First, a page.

PS There are many different kinds of long-term toxicities. They differ according to the type of cancer and even the subtype of cancer, as well as the disease stage and type of treatment. As an example, I became a survivor of breast cancer at the age of 40. The treatment put me into menopause; I went from completely premenopausal to completely postmenopausal in 4 months. There were short-term and long-term effects. Issues with bone health run in my family, but mine started when I was 40 years old rather than 60 years old. I also developed hypothyroidism at age 40 rather than age 60. Hormonal therapies can also have a profound impact on the entire body in both women and men. Hormonal therapies are associated with many different types of side effects. Patients are now receiving hormonal therapy for 5 to 10 years, whereas in the past they were commonly treated for 2 to 5 years, so they are dealing with side effects for a longer period. More research is needed to assess the association between hormonal therapies and side effects like hot flashes, bone pain, and joint pain.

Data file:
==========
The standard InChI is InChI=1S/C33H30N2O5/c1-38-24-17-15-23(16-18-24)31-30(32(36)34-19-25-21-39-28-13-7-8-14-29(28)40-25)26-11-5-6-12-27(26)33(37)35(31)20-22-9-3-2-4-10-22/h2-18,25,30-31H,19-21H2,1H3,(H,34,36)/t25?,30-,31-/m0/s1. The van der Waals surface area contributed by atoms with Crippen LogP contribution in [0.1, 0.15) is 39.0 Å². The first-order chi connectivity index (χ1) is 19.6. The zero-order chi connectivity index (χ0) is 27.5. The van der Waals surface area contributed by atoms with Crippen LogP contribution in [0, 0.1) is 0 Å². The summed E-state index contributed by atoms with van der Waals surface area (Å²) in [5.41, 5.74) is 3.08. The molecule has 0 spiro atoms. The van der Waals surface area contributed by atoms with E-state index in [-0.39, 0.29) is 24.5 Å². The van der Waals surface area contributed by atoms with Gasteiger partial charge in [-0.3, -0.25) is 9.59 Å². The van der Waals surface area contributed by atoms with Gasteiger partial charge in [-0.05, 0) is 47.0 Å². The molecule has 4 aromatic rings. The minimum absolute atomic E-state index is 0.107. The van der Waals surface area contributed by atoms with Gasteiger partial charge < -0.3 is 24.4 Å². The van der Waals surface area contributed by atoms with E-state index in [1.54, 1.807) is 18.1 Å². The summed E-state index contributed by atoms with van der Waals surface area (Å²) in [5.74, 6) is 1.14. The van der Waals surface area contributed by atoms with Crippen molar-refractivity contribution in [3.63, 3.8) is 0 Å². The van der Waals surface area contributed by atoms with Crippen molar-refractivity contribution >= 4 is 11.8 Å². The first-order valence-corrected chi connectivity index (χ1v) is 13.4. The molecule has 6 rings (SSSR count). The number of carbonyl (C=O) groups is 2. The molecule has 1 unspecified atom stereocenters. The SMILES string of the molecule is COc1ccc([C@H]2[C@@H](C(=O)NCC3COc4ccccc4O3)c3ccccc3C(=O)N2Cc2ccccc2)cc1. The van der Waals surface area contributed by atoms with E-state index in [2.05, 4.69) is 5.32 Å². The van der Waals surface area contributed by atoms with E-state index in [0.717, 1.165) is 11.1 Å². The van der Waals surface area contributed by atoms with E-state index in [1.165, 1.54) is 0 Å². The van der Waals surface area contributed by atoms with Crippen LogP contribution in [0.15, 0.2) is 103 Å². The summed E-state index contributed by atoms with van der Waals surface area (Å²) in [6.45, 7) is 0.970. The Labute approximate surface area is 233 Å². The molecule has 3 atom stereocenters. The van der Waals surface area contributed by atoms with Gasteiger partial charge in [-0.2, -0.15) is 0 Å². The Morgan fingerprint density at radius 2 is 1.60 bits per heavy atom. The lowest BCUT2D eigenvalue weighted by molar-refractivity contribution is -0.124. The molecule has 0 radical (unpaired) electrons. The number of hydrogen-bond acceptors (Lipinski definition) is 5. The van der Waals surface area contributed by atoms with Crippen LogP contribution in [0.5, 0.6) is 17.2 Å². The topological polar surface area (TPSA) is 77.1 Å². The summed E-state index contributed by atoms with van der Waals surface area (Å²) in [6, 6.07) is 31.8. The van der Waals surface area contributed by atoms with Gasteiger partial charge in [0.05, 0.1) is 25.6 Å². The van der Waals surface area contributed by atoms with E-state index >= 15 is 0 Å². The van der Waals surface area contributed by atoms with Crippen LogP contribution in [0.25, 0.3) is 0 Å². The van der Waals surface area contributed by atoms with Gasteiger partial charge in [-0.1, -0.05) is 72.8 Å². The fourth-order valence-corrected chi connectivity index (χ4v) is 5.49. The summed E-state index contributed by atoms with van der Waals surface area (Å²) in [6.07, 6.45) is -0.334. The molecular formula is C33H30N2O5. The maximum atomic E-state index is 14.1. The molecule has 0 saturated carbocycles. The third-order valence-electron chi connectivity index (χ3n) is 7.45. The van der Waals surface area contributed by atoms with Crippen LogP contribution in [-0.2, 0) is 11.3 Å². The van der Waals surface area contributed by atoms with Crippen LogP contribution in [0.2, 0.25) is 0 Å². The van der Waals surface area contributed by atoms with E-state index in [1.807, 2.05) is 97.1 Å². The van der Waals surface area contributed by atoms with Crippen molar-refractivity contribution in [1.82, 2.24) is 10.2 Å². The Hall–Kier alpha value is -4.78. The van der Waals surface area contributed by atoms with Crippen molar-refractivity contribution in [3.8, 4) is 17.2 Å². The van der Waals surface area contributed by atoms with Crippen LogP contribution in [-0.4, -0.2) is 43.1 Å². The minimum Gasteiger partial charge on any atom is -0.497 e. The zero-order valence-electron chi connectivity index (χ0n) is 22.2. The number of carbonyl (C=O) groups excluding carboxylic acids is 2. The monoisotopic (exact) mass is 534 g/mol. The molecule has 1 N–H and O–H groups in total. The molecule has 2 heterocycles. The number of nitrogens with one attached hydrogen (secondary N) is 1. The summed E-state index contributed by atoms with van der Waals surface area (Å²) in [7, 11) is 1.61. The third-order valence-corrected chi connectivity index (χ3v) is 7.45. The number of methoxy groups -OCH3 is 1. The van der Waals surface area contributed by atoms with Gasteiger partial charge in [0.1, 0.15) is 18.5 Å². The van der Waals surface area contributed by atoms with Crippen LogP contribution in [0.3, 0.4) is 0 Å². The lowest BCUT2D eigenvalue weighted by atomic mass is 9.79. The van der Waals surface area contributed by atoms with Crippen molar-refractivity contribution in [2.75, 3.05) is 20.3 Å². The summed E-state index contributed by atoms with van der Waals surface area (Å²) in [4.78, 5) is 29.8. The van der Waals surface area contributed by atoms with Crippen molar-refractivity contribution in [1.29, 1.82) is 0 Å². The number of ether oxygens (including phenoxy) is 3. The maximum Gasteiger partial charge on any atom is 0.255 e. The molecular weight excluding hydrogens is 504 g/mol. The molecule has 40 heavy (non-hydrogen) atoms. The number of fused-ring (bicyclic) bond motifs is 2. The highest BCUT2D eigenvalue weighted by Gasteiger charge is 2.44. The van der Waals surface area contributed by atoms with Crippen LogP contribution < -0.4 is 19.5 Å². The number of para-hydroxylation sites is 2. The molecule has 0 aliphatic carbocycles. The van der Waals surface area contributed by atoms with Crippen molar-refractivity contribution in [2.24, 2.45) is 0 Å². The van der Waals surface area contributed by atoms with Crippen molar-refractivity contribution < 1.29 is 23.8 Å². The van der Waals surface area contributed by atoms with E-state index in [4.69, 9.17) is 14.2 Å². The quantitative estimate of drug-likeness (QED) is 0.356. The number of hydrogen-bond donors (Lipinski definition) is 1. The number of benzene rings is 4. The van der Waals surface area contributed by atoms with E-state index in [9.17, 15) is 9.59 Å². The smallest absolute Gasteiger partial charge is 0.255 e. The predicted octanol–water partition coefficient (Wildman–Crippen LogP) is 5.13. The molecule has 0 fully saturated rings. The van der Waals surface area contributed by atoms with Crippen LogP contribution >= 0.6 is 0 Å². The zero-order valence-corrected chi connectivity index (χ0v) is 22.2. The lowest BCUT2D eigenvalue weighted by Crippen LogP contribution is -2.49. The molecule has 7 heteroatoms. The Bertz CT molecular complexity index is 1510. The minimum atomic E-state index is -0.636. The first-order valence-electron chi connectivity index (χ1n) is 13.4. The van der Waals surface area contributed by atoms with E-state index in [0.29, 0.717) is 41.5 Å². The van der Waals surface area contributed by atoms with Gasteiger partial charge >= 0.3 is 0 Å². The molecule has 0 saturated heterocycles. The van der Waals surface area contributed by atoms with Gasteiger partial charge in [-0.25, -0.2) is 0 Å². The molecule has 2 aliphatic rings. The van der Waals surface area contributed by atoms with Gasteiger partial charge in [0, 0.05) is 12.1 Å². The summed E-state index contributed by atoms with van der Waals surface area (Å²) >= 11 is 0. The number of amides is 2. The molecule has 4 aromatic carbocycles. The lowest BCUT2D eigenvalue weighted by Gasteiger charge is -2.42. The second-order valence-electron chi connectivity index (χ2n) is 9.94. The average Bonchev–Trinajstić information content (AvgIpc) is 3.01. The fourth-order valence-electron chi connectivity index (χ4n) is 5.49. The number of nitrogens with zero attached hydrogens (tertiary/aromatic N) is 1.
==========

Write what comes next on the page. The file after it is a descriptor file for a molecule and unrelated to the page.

Peripheral neuropathy is another long-term toxicity that can be associated with certain cancer treatments used in breast cancer and other cancers. Patients can have different experiences with peripheral neuropathy; it is not known how it will manifest in each case. In some cases, it improves after treatment ends. In other cases, it can persist for years or even indefinitely. Peripheral neuropathy is not just tingling in the toes and fingers. It is numbing, and it can affect fine motor skills. Persistent peripheral neuropathy can be debilitating, particularly in a patient whose career depends on fine motor skills. It can also disrupt sleep. I have heard patients ask, “How do I get to sleep with my feet on fire?” It is necessary to better capture the impact of these types of events.